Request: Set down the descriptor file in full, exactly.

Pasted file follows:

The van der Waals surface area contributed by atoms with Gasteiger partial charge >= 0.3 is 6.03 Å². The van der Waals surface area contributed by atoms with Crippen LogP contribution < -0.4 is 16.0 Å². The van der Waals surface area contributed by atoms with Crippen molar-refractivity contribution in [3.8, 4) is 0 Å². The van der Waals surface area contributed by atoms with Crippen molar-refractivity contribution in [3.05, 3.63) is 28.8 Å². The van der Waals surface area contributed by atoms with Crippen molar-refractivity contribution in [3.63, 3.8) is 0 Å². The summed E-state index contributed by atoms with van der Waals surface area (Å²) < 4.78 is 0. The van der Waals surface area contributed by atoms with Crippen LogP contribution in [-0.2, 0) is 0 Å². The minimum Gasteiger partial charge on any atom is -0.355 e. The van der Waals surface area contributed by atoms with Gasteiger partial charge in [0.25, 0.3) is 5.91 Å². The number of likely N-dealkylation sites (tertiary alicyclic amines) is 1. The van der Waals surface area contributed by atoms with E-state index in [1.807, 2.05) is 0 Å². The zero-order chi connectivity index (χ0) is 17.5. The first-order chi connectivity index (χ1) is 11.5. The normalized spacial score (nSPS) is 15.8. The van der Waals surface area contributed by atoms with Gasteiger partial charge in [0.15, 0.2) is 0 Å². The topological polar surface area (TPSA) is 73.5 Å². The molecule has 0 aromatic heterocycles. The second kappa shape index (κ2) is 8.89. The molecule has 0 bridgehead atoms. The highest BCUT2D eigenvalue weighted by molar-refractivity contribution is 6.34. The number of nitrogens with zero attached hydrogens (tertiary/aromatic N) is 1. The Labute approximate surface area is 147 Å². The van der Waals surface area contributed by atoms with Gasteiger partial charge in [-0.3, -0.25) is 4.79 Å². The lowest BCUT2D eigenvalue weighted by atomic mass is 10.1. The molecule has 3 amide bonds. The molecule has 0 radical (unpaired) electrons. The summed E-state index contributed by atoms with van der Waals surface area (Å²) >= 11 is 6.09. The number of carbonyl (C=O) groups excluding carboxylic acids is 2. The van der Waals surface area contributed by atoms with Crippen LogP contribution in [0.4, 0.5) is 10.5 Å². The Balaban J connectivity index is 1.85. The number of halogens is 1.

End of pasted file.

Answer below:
The van der Waals surface area contributed by atoms with Gasteiger partial charge >= 0.3 is 6.03 Å². The van der Waals surface area contributed by atoms with Crippen LogP contribution < -0.4 is 16.0 Å². The van der Waals surface area contributed by atoms with Crippen molar-refractivity contribution in [3.8, 4) is 0 Å². The van der Waals surface area contributed by atoms with Crippen molar-refractivity contribution in [3.05, 3.63) is 28.8 Å². The van der Waals surface area contributed by atoms with Crippen molar-refractivity contribution in [3.63, 3.8) is 0 Å². The summed E-state index contributed by atoms with van der Waals surface area (Å²) < 4.78 is 0. The van der Waals surface area contributed by atoms with Crippen LogP contribution in [-0.2, 0) is 0 Å². The minimum Gasteiger partial charge on any atom is -0.355 e. The van der Waals surface area contributed by atoms with Gasteiger partial charge in [0.25, 0.3) is 5.91 Å². The number of likely N-dealkylation sites (tertiary alicyclic amines) is 1. The van der Waals surface area contributed by atoms with E-state index in [1.807, 2.05) is 0 Å². The zero-order chi connectivity index (χ0) is 17.5. The first-order chi connectivity index (χ1) is 11.5. The normalized spacial score (nSPS) is 15.8. The van der Waals surface area contributed by atoms with Gasteiger partial charge in [0.15, 0.2) is 0 Å². The topological polar surface area (TPSA) is 73.5 Å². The molecule has 0 aromatic heterocycles. The second kappa shape index (κ2) is 8.89. The molecule has 0 bridgehead atoms. The highest BCUT2D eigenvalue weighted by molar-refractivity contribution is 6.34. The number of nitrogens with zero attached hydrogens (tertiary/aromatic N) is 1. The Labute approximate surface area is 147 Å². The van der Waals surface area contributed by atoms with Gasteiger partial charge in [-0.3, -0.25) is 4.79 Å². The lowest BCUT2D eigenvalue weighted by atomic mass is 10.1. The molecule has 3 amide bonds. The molecule has 0 radical (unpaired) electrons. The summed E-state index contributed by atoms with van der Waals surface area (Å²) >= 11 is 6.09. The number of carbonyl (C=O) groups excluding carboxylic acids is 2. The van der Waals surface area contributed by atoms with Crippen LogP contribution in [0.4, 0.5) is 10.5 Å². The Balaban J connectivity index is 1.85. The number of halogens is 1.